I teach stay and wait. Each have different meanings. Stay means to freeze in any position that they are in no matter what is going on around them and wait is a boundary command which means that they can move about freely as long as they do not cross an established boundary.
Stay is a very complex behavior and needs to be taught separately from learning the position behaviors.
Stay is the tool we use to teach our dogs self restraint. This is how they learn to resist their impulses. It is a very specific behavior different from sit, down or stand. Stay crosses over into many other behaviors as well.
Since most beginner dogs when they first learn to sit and stay, of course they think that stay means to sit. Then they learn down and stay, which they begin to think stay means do not stand. Then they learn stand and stay and this is when they begin to understand the meaning of stay, which is to freeze in any position that they are in. Now we can add stay to any other command you can think of. Lie on their side, sit up, bow, hold one paw up, etc. Stay added to any of these now means to maintain that position and do nothing else.
Teaching dogs to stay while they are still learning the word associations tends to bring slower behavioral responses. And tends to make learning the behavior not as fun for the dog. If you want fast responses, get the dog to perform the skill and release them right away. Quick response equals quick release. Once you have got the behavior in a habitually fast response, now is the time to teach the stay.
Stay, of course, is a progressive learning exercise because we are introducing different levels of distractions. People coming up to pet the dog, other animals in the area and toys flying by. These all have different degrees of influence and need to be introduced fist at an easy level and then progressively more difficult level. For instance a person walking by not looking at the dog is less exciting than a person walking by looking at the dog and making eye contact. A person making eye contact while walking up to the dog is even more exciting and a person walking up to the dog making eye contact and reaching out to touch the dog is even more exciting.
In our minds we know stay means do not move under any situation, but the dog needs to be shown this in a way that it is easy to understand. That person coming up to them reaching out to pet them is an invitation to break the stay command.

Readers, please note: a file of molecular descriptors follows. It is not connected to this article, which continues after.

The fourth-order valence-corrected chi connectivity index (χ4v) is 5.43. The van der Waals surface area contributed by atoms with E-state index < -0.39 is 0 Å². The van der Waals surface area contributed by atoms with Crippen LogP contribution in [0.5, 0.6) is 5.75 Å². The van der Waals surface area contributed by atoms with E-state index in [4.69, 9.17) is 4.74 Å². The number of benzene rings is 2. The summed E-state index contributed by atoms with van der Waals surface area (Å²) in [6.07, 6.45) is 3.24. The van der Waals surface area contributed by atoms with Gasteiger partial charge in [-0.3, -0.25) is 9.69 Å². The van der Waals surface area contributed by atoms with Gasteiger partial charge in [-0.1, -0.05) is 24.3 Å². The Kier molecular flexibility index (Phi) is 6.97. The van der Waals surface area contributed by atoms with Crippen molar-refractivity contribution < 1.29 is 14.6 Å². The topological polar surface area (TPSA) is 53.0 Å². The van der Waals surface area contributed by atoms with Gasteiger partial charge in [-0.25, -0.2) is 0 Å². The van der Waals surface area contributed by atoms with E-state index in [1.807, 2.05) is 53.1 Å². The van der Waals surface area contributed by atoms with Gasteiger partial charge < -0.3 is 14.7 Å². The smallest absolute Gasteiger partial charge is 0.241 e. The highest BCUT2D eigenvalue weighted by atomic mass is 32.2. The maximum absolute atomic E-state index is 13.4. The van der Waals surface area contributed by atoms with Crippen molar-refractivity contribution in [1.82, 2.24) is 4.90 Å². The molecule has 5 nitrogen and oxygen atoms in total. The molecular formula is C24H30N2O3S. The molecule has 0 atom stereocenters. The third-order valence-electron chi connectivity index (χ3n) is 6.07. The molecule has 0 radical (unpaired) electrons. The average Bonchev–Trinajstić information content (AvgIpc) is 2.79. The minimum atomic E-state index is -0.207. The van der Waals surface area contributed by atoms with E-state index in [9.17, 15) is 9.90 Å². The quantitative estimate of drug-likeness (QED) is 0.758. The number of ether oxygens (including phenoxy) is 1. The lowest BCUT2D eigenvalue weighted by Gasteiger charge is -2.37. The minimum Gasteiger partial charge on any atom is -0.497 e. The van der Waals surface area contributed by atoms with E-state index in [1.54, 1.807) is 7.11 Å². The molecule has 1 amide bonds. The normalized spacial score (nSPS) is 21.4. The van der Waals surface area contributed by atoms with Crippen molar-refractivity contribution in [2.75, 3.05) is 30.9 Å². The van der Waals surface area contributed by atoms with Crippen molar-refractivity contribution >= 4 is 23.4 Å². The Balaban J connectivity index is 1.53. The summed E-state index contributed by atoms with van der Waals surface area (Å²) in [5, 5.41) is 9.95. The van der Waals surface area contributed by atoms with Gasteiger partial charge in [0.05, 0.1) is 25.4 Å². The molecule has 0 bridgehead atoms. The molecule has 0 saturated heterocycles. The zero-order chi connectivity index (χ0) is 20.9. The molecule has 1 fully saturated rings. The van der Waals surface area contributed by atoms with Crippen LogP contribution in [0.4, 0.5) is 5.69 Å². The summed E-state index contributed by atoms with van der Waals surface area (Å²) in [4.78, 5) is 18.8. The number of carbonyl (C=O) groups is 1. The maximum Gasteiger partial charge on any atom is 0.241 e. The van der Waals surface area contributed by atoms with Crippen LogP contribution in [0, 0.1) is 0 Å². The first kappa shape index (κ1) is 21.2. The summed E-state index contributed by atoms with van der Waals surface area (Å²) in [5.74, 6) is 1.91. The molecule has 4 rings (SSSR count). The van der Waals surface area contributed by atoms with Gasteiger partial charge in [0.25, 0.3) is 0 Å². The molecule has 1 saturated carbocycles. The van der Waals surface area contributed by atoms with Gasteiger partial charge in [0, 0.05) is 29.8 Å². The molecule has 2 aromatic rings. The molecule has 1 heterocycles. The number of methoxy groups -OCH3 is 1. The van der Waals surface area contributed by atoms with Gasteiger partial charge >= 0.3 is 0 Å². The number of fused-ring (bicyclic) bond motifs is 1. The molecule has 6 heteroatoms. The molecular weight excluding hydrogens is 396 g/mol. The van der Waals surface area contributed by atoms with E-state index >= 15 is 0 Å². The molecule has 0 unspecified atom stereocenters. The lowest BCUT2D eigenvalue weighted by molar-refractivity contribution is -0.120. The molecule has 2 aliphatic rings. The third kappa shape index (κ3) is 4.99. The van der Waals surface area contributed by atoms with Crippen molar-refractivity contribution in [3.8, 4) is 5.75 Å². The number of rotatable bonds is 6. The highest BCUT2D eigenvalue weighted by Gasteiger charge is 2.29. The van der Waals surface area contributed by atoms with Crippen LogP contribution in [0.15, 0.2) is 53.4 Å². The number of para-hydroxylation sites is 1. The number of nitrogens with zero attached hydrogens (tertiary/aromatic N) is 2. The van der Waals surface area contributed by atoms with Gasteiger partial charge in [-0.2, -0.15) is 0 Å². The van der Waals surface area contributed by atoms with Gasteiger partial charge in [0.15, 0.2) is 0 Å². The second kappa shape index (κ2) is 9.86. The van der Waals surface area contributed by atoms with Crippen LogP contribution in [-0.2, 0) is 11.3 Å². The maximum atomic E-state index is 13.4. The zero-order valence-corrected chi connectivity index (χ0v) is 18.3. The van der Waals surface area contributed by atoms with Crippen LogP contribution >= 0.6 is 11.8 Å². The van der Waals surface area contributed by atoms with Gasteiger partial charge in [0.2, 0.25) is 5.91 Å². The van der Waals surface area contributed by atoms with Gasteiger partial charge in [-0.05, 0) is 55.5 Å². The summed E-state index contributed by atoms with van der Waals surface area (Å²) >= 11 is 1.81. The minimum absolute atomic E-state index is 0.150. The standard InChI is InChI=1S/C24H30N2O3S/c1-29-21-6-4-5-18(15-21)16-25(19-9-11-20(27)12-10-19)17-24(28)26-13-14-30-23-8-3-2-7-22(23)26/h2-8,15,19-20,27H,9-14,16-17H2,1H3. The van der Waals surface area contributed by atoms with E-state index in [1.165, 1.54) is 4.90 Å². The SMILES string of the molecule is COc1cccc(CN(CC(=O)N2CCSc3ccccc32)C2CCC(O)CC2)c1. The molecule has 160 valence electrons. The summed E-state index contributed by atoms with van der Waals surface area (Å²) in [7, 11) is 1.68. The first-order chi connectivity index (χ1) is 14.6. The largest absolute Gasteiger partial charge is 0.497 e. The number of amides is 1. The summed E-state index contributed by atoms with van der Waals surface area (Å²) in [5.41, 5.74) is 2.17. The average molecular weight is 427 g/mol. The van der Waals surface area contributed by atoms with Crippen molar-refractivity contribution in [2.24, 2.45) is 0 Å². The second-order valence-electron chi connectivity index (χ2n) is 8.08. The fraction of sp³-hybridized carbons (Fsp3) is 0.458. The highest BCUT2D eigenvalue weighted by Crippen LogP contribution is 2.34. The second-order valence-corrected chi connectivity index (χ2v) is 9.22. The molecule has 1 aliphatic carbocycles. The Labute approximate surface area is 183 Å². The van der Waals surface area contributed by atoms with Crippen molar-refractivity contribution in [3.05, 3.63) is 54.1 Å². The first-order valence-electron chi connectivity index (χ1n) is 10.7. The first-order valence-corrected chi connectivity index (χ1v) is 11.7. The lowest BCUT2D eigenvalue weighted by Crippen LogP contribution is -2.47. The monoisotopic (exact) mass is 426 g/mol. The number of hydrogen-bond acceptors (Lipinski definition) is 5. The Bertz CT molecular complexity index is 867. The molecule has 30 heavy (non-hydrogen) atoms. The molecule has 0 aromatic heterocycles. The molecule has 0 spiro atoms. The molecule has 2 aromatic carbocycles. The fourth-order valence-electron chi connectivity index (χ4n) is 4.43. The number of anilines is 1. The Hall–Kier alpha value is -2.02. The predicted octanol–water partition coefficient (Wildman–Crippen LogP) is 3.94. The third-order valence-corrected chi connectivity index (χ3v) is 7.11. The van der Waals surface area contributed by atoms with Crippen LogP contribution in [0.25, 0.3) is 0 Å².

Or other animals in the area. A dog on the other side of the street is less exciting than a dog who is walking right up to them. A stay command in our minds means that the dog does not move even if another dog comes up to them and sniffs them to play with them. Stay means stay no matter what, but in the dogs mind they can not understand this unless we work our way up to this level of distractions.
Dog training is environmental, which means where ever you practice and what ever situation you practice, that is where your dog will do the best. If you want you dog to stay under a particular situation then you need to rehearse that situation so your dog understands what is expected.
Now after I have proofed my dogs under all levels of distractions then I move to the point where the command implies stay. If I say sit that means sit and stay. If I say down that means down and stay, etc. This is the time we begin to introduce advanced obedience. Since advanced means more complex behaviors grouped together into a single command. To do this in the beginning is not laying a good foundation for advanced learning.
This is why I teach stay as a separate command.
Now, wait is the command I use for boundary training. I use wait when I need to cross the street and I do not want my dog to follow. Or I open the front door and I do not want the to run through the doorway. This gives the dog a little more freedom with the understanding that there are boundaries to that freedom. I use this command if I want the dog to stay off the furniture or keep them out of a certain room. These type of things the stay command would be inappropriate.